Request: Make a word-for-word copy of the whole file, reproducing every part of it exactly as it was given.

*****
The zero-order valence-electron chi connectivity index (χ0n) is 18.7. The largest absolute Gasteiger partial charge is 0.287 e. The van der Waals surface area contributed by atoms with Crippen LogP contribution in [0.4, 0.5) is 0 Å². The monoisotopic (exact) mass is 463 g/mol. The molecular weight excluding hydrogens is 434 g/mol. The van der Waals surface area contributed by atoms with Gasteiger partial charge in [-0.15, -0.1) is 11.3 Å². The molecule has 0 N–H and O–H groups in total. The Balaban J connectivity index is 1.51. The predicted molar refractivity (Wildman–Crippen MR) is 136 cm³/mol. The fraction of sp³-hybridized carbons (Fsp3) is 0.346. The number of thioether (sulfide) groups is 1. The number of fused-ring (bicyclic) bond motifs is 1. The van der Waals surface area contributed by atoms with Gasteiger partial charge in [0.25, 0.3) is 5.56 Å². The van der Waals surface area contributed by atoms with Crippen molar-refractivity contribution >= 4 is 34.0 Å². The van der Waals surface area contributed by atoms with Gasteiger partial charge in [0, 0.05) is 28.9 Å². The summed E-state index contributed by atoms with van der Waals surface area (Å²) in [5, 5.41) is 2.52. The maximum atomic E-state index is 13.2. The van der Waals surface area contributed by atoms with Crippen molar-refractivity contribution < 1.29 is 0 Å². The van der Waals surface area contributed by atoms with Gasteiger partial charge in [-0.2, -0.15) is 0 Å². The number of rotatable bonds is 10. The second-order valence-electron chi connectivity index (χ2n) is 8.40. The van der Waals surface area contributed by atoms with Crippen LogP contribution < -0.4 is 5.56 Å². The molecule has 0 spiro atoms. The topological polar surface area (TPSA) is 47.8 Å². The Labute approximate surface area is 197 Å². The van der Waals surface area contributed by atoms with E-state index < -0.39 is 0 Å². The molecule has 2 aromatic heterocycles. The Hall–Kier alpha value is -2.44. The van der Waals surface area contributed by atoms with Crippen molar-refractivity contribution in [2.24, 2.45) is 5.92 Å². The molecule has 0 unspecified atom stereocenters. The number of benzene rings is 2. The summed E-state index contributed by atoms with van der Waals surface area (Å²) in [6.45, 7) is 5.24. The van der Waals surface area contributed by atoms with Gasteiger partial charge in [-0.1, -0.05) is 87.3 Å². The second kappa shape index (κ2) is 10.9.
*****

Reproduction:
The zero-order valence-electron chi connectivity index (χ0n) is 18.7. The largest absolute Gasteiger partial charge is 0.287 e. The van der Waals surface area contributed by atoms with Crippen LogP contribution in [0.4, 0.5) is 0 Å². The monoisotopic (exact) mass is 463 g/mol. The molecular weight excluding hydrogens is 434 g/mol. The van der Waals surface area contributed by atoms with Gasteiger partial charge in [-0.15, -0.1) is 11.3 Å². The molecule has 0 N–H and O–H groups in total. The Balaban J connectivity index is 1.51. The predicted molar refractivity (Wildman–Crippen MR) is 136 cm³/mol. The fraction of sp³-hybridized carbons (Fsp3) is 0.346. The number of thioether (sulfide) groups is 1. The number of fused-ring (bicyclic) bond motifs is 1. The van der Waals surface area contributed by atoms with Gasteiger partial charge in [0.25, 0.3) is 5.56 Å². The van der Waals surface area contributed by atoms with Crippen molar-refractivity contribution >= 4 is 34.0 Å². The van der Waals surface area contributed by atoms with Gasteiger partial charge in [0, 0.05) is 28.9 Å². The summed E-state index contributed by atoms with van der Waals surface area (Å²) in [5, 5.41) is 2.52. The maximum atomic E-state index is 13.2. The van der Waals surface area contributed by atoms with Crippen molar-refractivity contribution < 1.29 is 0 Å². The van der Waals surface area contributed by atoms with Gasteiger partial charge in [-0.2, -0.15) is 0 Å². The number of rotatable bonds is 10. The second-order valence-electron chi connectivity index (χ2n) is 8.40. The van der Waals surface area contributed by atoms with Crippen LogP contribution < -0.4 is 5.56 Å². The molecule has 0 spiro atoms. The topological polar surface area (TPSA) is 47.8 Å². The Labute approximate surface area is 197 Å². The van der Waals surface area contributed by atoms with E-state index < -0.39 is 0 Å². The molecule has 2 aromatic heterocycles. The Hall–Kier alpha value is -2.44. The van der Waals surface area contributed by atoms with Crippen molar-refractivity contribution in [2.24, 2.45) is 5.92 Å². The molecule has 0 unspecified atom stereocenters. The number of benzene rings is 2. The summed E-state index contributed by atoms with van der Waals surface area (Å²) in [6.45, 7) is 5.24. The van der Waals surface area contributed by atoms with Gasteiger partial charge in [-0.1, -0.05) is 87.3 Å². The second kappa shape index (κ2) is 10.9.